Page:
MCL Knee Pain

Knee injuries are common, and one of the most common types of knee injuries is an MCL (medial collateral ligament) injury. The MCL is a band of tissue on the inside of the knee that helps to keep it stable. When the MCL is injured, it can cause pain and instability in the knee.

In this article, we will discuss the causes, symptoms, treatments, and prevention of MCL knee pain.

What is MCL Knee Pain?

The MCL is a band of tissue that connects the thigh bone to the shin bone on the inside of the knee. It helps to stabilise the knee joint and prevent it from bending inward. MCL injuries occur when there is damage to this ligament, which can happen due to a direct blow to the outside of the knee or from twisting or bending the knee in the wrong direction.

Common Signs and Symptoms

The most common symptom of an MCL injury is pain on the inside of the knee. The pain may be mild or severe, and it may be worse when you put weight on the affected leg. Other symptoms may include swelling, stiffness, and tenderness along the inside of the knee. In more severe cases, you may feel a popping or tearing sensation at the time of injury.

How Can It Be Treated?

The treatment for MCL knee pain depends on the severity of the injury. Mild MCL injuries can often be treated with rest, ice, compression, and elevation (RICE) or follow the PEACE and LOVE protocol. You may also need to wear a brace or use crutches to keep weight off of the affected leg. Over-the-counter pain medications can help to relieve pain and inflammation.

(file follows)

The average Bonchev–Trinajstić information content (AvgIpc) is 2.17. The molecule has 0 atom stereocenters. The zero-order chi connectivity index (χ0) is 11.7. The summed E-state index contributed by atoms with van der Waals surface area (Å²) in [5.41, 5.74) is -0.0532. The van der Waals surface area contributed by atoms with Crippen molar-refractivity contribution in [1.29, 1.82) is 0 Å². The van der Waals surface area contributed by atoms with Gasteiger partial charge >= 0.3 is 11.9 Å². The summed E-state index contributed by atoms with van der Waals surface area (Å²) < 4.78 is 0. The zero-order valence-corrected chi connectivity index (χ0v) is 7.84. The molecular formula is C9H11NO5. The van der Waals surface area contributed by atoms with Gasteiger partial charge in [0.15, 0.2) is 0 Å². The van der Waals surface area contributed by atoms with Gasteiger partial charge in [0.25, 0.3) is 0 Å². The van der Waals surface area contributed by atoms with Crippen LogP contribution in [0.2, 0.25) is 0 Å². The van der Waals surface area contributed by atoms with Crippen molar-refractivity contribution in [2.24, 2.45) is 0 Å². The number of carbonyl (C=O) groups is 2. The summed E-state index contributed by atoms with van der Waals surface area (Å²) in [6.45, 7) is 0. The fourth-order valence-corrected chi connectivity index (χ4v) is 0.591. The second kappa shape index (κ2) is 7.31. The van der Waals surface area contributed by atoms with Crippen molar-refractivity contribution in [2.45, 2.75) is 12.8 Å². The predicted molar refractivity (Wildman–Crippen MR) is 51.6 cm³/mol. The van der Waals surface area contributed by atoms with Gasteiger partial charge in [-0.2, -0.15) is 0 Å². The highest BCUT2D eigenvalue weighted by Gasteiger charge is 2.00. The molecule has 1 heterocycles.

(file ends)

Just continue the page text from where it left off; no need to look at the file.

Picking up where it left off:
For more severe MCL injuries, physiotherapy helps strengthen the muscles around the knee and improve range of motion. In some cases, surgery may be necessary to repair the damaged ligament.


MCL injuries can often be prevented by taking certain precautions, such as warming up properly before exercising, wearing protective gear (such as knee pads), and using proper technique when jumping or landing. Strengthening the muscles around the knee can also help to prevent MCL injuries.


MCL knee pain can be a frustrating and painful condition, but it is treatable with the right care. By taking the necessary precautions and seeking prompt medical attention, you can reduce your risk of MCL injuries and get back to your normal activities as soon as possible.

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Scientific References

  1. “Medial Collateral Ligament (MCL) Injuries.” American Academy of Orthopaedic Surgeons, OrthoInfo, 2019,–conditions/medial-collateral-ligament-mcl-injuries.
  2. Hewett, Timothy E., et al. “Prevention and Rehabilitation of Anterior Cruciate Ligament Injuries in Athletes.” Journal of Athletic Training, vol. 39, no. 3, 2004, pp. 352–364., doi:10.1016/s0091- 7313(04)00058-4.
  3. Maffulli, Nicola, et al. “Management of Medial Collateral Ligament Injury of the Knee: Current Concepts.” The Surgeon, vol. 16, no. 3, 2018, pp. 179–184., doi:10.1016/j.surge.2017.11.005.